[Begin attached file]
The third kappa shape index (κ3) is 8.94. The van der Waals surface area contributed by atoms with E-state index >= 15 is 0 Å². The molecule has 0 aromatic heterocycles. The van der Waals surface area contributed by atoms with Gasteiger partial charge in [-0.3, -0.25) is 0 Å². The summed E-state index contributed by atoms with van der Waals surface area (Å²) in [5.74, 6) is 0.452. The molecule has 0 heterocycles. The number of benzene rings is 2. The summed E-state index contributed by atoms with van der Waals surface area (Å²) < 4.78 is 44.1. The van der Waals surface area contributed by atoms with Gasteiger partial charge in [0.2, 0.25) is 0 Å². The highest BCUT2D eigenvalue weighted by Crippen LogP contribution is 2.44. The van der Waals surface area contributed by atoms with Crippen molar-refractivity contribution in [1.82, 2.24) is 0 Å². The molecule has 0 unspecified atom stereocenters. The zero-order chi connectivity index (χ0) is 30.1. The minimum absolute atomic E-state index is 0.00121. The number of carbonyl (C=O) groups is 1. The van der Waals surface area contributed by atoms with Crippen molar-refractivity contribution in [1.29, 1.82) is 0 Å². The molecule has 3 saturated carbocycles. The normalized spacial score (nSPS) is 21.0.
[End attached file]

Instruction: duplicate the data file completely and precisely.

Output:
The third kappa shape index (κ3) is 8.94. The van der Waals surface area contributed by atoms with E-state index >= 15 is 0 Å². The molecule has 0 aromatic heterocycles. The van der Waals surface area contributed by atoms with Gasteiger partial charge in [-0.3, -0.25) is 0 Å². The summed E-state index contributed by atoms with van der Waals surface area (Å²) in [5.74, 6) is 0.452. The molecule has 0 heterocycles. The number of benzene rings is 2. The summed E-state index contributed by atoms with van der Waals surface area (Å²) < 4.78 is 44.1. The van der Waals surface area contributed by atoms with Gasteiger partial charge in [0.2, 0.25) is 0 Å². The highest BCUT2D eigenvalue weighted by Crippen LogP contribution is 2.44. The van der Waals surface area contributed by atoms with Crippen molar-refractivity contribution in [1.82, 2.24) is 0 Å². The molecule has 0 unspecified atom stereocenters. The zero-order chi connectivity index (χ0) is 30.1. The minimum absolute atomic E-state index is 0.00121. The number of carbonyl (C=O) groups is 1. The van der Waals surface area contributed by atoms with Crippen molar-refractivity contribution in [1.29, 1.82) is 0 Å². The molecule has 3 saturated carbocycles. The normalized spacial score (nSPS) is 21.0.